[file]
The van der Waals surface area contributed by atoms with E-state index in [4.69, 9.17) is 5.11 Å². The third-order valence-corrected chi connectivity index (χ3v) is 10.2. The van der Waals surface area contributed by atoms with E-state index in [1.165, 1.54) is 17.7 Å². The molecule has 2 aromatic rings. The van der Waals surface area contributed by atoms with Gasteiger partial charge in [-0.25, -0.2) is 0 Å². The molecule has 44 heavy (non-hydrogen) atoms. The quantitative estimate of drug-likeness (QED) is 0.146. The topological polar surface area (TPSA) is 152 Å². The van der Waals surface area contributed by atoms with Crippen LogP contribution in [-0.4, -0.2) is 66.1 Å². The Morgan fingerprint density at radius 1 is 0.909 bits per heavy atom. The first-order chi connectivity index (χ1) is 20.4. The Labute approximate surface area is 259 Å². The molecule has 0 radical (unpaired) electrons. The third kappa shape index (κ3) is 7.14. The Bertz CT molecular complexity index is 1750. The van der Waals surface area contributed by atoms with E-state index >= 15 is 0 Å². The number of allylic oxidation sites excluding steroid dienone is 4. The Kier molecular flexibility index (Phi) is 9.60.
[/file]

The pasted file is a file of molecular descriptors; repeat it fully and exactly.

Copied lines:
The van der Waals surface area contributed by atoms with E-state index in [4.69, 9.17) is 5.11 Å². The third-order valence-corrected chi connectivity index (χ3v) is 10.2. The van der Waals surface area contributed by atoms with E-state index in [1.165, 1.54) is 17.7 Å². The molecule has 2 aromatic rings. The van der Waals surface area contributed by atoms with Gasteiger partial charge in [-0.25, -0.2) is 0 Å². The molecule has 44 heavy (non-hydrogen) atoms. The quantitative estimate of drug-likeness (QED) is 0.146. The topological polar surface area (TPSA) is 152 Å². The van der Waals surface area contributed by atoms with Crippen LogP contribution in [-0.4, -0.2) is 66.1 Å². The Morgan fingerprint density at radius 1 is 0.909 bits per heavy atom. The first-order chi connectivity index (χ1) is 20.4. The Labute approximate surface area is 259 Å². The molecule has 0 radical (unpaired) electrons. The third kappa shape index (κ3) is 7.14. The Bertz CT molecular complexity index is 1750. The van der Waals surface area contributed by atoms with E-state index >= 15 is 0 Å². The number of allylic oxidation sites excluding steroid dienone is 4. The Kier molecular flexibility index (Phi) is 9.60.